SA Jewish Board of Deputies, Muslim Radio in Legal Wrangle

Dec 17 2012 / 2:51 am

By Nurah Tape – Cape Town

In what is described as a “test for South Africa’s democracy”, a community radio station in Cape Town broadcasting to a mainly Muslim audience is locked in a protracted legal battle with the South African Jewish Board of Deputies (SAJBD).

The case has been kept alive for more than a decade with both parties vying for a resolution through the courts. At one stage, it reached the highest court in the land, the Constitutional Court, resulting in key legislation being struck down.

Now, the two parties are going head on head in front of the country’s communications regulating body, the Independent Communications Authority of South Africa (ICASA), namely its Complaints and Compliance Committee (CCC).

The dispute relates to a broadcast aired on Radio 786 in 1998 wherein the topic of Zionism and the State of Israel was explored with Dr. Yaqub Zaki, a Scottish-born academic. The broadcast coincided with the 50th anniversary of Israel’s founding.

The SAJBD alleges that comments made in the broadcast amounted to hate speech.

UK Professor David Hirsch, one of its key witnesses to have taken the stand thus far, described the program as a “clear and conscious attempt to advocate for an anti-Semitic world view”.

But Radio 786’s representative for its legal team, Ali Mia Chicktay, says that in the history of the case, “no such agenda has been proven.”

“At the end of the day,” says Chicktay, “it is about criticizing Israel.”

The SAJBD, he adds, wants to dictate to the media about what they can and cannot do, what they can and cannot say.

He says the Jewish body was invited onto the station to present its views but “instead of engaging with us (Radio 786) and debating, they rejected us.”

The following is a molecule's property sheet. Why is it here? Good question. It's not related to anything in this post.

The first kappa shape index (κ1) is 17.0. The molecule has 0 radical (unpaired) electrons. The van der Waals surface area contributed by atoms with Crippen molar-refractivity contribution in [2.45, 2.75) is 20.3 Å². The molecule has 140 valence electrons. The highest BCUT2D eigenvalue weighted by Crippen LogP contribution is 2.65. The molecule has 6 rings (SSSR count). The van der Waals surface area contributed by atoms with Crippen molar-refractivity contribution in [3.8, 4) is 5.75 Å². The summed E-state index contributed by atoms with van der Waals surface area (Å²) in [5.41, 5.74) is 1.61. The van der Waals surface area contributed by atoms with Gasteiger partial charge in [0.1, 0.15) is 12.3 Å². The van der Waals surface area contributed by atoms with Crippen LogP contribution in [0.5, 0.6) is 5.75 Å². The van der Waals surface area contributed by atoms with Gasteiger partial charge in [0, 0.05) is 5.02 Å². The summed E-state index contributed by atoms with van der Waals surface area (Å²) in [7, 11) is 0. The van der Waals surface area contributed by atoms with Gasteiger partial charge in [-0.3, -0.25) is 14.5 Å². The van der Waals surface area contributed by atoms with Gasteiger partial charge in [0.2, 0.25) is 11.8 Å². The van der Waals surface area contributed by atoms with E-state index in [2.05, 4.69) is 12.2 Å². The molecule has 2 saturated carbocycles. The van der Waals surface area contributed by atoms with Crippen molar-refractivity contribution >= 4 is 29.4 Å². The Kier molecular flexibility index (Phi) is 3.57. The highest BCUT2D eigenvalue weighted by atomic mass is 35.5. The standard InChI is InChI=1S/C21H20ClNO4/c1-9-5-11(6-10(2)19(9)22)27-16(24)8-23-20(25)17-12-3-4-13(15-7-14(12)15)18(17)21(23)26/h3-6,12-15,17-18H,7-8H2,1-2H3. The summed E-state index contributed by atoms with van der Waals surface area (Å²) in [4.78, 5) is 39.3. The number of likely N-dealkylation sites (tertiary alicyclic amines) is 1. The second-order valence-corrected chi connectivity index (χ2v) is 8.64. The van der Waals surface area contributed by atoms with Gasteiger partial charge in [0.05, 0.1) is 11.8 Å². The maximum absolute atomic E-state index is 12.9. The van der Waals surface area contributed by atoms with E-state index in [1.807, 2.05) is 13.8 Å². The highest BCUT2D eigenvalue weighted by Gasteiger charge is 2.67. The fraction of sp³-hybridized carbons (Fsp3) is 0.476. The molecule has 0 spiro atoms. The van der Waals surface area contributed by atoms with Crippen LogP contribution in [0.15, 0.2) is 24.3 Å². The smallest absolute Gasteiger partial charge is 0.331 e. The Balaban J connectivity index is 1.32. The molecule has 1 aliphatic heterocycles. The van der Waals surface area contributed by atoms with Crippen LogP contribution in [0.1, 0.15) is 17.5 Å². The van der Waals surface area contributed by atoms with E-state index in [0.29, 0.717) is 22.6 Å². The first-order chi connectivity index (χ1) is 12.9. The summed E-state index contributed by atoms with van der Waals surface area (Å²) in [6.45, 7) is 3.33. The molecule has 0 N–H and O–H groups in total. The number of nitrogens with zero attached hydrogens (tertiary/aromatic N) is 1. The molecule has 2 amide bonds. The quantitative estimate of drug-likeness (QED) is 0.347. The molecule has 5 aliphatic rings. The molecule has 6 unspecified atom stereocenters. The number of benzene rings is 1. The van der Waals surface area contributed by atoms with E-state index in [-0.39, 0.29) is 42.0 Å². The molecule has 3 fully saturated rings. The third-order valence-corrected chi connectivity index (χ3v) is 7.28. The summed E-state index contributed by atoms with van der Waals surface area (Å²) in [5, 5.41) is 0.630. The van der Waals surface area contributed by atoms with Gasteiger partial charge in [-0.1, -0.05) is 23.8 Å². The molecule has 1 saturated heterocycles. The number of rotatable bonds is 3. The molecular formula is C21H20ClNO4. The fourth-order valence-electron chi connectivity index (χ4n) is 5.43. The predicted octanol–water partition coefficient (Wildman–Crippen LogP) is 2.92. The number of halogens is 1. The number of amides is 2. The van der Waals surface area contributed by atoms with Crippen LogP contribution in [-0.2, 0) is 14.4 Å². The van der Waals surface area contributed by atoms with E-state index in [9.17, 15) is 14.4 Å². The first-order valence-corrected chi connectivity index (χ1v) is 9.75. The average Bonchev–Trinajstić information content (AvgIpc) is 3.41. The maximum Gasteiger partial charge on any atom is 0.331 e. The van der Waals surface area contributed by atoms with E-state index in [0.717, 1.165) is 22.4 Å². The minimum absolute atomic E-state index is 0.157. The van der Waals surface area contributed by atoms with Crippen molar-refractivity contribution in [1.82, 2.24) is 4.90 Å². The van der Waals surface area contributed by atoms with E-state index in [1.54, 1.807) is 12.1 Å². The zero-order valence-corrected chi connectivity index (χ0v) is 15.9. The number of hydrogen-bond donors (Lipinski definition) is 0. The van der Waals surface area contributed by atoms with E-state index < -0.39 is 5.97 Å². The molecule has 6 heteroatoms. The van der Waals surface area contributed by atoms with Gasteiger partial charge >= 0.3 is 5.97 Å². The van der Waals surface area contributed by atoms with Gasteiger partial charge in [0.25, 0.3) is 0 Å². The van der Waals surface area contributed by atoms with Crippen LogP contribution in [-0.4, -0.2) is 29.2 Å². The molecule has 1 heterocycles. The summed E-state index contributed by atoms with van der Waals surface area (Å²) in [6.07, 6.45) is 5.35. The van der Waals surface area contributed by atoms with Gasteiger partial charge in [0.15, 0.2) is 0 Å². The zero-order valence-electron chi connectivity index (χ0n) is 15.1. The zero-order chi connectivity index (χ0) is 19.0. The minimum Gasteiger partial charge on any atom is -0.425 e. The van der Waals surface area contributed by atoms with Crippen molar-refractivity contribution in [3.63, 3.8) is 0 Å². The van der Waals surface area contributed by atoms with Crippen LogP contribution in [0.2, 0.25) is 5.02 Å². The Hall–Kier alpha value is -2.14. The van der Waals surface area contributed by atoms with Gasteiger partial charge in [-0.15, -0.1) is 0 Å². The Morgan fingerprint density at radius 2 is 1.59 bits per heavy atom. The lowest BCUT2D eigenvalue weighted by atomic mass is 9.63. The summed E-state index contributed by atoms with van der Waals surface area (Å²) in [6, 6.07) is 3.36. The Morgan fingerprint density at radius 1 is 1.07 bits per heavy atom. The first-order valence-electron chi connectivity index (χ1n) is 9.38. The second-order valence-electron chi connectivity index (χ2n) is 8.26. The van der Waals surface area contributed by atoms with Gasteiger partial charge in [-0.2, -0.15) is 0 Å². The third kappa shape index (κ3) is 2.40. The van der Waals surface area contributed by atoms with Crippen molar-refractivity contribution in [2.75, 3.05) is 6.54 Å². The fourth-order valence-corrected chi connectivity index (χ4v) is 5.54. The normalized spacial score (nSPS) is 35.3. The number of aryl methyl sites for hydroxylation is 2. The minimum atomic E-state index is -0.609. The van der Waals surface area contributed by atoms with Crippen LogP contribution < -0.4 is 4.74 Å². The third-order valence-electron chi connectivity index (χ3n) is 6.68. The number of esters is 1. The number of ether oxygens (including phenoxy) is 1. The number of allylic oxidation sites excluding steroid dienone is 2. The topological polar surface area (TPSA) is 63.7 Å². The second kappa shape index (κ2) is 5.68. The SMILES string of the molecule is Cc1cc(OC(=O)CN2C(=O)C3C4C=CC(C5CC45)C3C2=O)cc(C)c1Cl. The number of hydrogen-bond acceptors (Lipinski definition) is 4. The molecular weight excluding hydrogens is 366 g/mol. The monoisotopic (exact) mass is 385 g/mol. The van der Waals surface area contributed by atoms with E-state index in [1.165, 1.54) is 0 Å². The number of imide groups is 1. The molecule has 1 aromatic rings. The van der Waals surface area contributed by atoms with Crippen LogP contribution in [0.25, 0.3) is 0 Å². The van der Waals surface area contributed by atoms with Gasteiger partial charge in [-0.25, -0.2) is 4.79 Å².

“Because according to them, this cannot be debated. So what does this make of our democracy?”

The board’s representative, Mary Kluk, says it celebrates the fact that South Africans have a right to express themselves. “The difficulty is when that freedom crosses the line”, she says, “and amounts to hate speech.”

Kluk says people need to be sensitized as “we all know, mass atrocities, doesn’t begin with killings. It starts with words.”

According to Radio 786, the SAJBD is on record as having stated that it monitors the radio station 24 hours a day.

Chicktay questions the implications of that, saying that in 1995 with the birth of the new democracy and democratization of the airwaves, “why would an organization like the SAJBD, with their might and power, want to trip up and pounce on a small community station like 786?”

In the first three days of the hearing, the SAJBD’s witnesses who testified included the president of the SA Rabbinical Association, Rabbi Yossy Goldman. He sought to discredit the testimony to be presented by Neturei Karta Rabbis on behalf of Radio 786.

The SAJBD legal team was forced to withdraw documents it presented as evidence in the case sought to discredit the said Rabbis Aharon Cohen and Dovid Weiss.

In testimony for the SAJBD, it was suggested that even though the rabbis might have religious qualifications, they could not be regarded as such until they have a congregation. But neither their qualifications nor communal standing could be disputed by the SAJBD, as all its information was based on hearsay, said Radio 786 in a statement.

The rabbis, along with US attorney, Stanley Cohen and a Holocaust survivor, Hedy Epstein, will give testimony in Radio 786’s defense at the CCC hearing.

“In trying to discredit our witnesses, it is evident that the SAJBD is not only opposed to Radio 786 exercising its right to broadcast varied views and opinions, but that the SAJBD is also opposed to the right of these rabbis to express themselves freely on pertinent topics.”

Ultimately, what the SAJBD wants, says Kluk, is an apology from Radio 786.

This is “bully-boy tactics,” says Radio 786’s Chicktay, “these things do happen in the media.”

“We believe freedom of expression as enshrined in the Constitution guarantees that media are able to disseminate information freely such that the public is allowed to decide and freely formulate their opinions.”

The Islamic Unity Convention (IUC), which is the license holder of Radio 786, requested South Africa’s Freedom of Expression Institute (FXI) to make a submission as a friend of the court. This request was opposed by the SAJBD as it felt the FXI would side with Radio 786.

That decision by the CCC with regards to the FXI submission is still pending.

The hearing will continue in 2013.

– Nurah Tape contributed this report to

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